Science of DIY Water Filter Animation
Ok, so I am kind of a geek. Who am I kidding, I am really a geek! I love learning about science and technology from my science and engineering clients. But this water filtration project has a special place in my heart. Krithika Ramchander and Dr. Rohit Karnik (MIT engineering) have been studying how to make a DIY, free, effective water filter. To help them explain the science, SayoStudio created an animation to show the details of how bacteria are filtered through the wood’s xylem.
So how DO you make a free water filter? Essentially, take a pine tree branch, bind some tubing to it with a jug of dirty water, and let gravity do the rest for clean, drinkable water. Learn how to make your own filter here, and continue on to see our animation about how the science works.
Animation Showing DIY Water Filter Through Xylem
Normally, xylem—straw-like tubes in plant stems—carries water and nutrients UP the tree. Scientists wondered, what will happen if water flows down through a cut piece of wood? They found that the xylem traps diarrhea-causing bacteria, like E. coli and rotavirus, effectively filtering the water.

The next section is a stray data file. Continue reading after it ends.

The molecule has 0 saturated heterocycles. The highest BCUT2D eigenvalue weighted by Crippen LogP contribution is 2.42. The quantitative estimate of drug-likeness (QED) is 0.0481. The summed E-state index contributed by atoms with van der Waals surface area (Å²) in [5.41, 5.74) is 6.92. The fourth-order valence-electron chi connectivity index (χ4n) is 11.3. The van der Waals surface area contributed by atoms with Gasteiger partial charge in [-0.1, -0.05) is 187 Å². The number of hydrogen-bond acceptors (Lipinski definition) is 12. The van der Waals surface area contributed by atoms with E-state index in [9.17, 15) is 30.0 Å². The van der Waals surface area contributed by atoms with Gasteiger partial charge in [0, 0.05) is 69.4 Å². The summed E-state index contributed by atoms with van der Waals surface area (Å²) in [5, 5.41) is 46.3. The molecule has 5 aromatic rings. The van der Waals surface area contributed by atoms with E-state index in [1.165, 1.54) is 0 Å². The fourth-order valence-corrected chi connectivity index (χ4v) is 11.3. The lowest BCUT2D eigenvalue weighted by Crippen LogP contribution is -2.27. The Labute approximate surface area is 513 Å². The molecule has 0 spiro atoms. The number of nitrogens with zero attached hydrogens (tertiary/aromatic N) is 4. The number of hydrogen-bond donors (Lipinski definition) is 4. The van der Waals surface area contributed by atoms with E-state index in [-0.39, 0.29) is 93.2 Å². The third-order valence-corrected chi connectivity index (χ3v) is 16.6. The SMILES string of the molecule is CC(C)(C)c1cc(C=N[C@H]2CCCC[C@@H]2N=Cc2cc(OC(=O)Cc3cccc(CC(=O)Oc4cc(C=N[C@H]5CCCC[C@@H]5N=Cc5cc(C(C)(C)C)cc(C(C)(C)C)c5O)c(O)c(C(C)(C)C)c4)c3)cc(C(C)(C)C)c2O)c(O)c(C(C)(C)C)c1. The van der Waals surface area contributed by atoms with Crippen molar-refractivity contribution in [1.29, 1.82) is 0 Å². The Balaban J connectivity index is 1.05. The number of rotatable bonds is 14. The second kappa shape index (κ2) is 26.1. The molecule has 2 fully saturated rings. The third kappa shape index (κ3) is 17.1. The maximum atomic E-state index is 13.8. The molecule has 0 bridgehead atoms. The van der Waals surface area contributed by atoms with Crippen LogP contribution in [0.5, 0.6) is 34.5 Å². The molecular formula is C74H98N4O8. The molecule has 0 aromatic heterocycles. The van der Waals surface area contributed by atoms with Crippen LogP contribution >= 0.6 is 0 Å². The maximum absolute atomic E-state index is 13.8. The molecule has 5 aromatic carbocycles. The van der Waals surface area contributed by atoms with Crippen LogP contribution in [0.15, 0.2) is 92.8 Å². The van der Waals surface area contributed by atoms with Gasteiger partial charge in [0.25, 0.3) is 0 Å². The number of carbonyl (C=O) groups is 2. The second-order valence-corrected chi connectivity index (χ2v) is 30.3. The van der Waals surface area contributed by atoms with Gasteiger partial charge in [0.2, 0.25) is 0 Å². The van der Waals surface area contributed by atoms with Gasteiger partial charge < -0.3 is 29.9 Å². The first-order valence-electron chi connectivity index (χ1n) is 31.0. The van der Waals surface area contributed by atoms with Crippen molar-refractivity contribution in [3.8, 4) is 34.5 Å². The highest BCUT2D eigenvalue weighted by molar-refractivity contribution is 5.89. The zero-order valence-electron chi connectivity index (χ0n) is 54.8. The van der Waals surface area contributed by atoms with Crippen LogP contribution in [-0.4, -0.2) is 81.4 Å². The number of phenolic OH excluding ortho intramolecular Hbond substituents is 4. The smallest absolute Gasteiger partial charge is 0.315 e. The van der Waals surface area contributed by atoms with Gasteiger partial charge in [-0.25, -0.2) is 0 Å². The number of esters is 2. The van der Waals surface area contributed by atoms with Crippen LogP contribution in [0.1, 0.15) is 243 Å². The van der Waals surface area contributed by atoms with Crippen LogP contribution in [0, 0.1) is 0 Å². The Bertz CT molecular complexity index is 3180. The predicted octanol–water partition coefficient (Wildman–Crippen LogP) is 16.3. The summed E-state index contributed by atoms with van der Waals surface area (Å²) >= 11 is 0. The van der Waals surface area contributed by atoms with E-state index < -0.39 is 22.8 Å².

The animation we created shows how the xylem in a cut section of wood filters out bacteria. As water soaks into the wood, it flows downward and diagonally through pores in the side walls of the xylem. These pores, called bordered pits, are actually complex structures at the nanoscale. They have a membrane made up of porous fibers that allow water molecules to flow through, but capture the relatively large bacteria cells. The homemade filters remove 99% of bacteria, meeting the World Health Organization’s standards for clean, drinkable water.
DIY Water Filter… more information
Basic research, or science for the sake of science, is absolutely essential. But this real-world application has the potential to save lives across the globe, especially in developing nations. Ramchander and Karnik first tested their filter in their lab, then improved upon it in real-world conditions in India. They made a few simple modifications, by boiling the wood and soaking quickly in alcohol, to improve the filter’s longevity so that it rivals commercial products.
Learn even more science, and how to make your own filter here (water filter science project anyone?).
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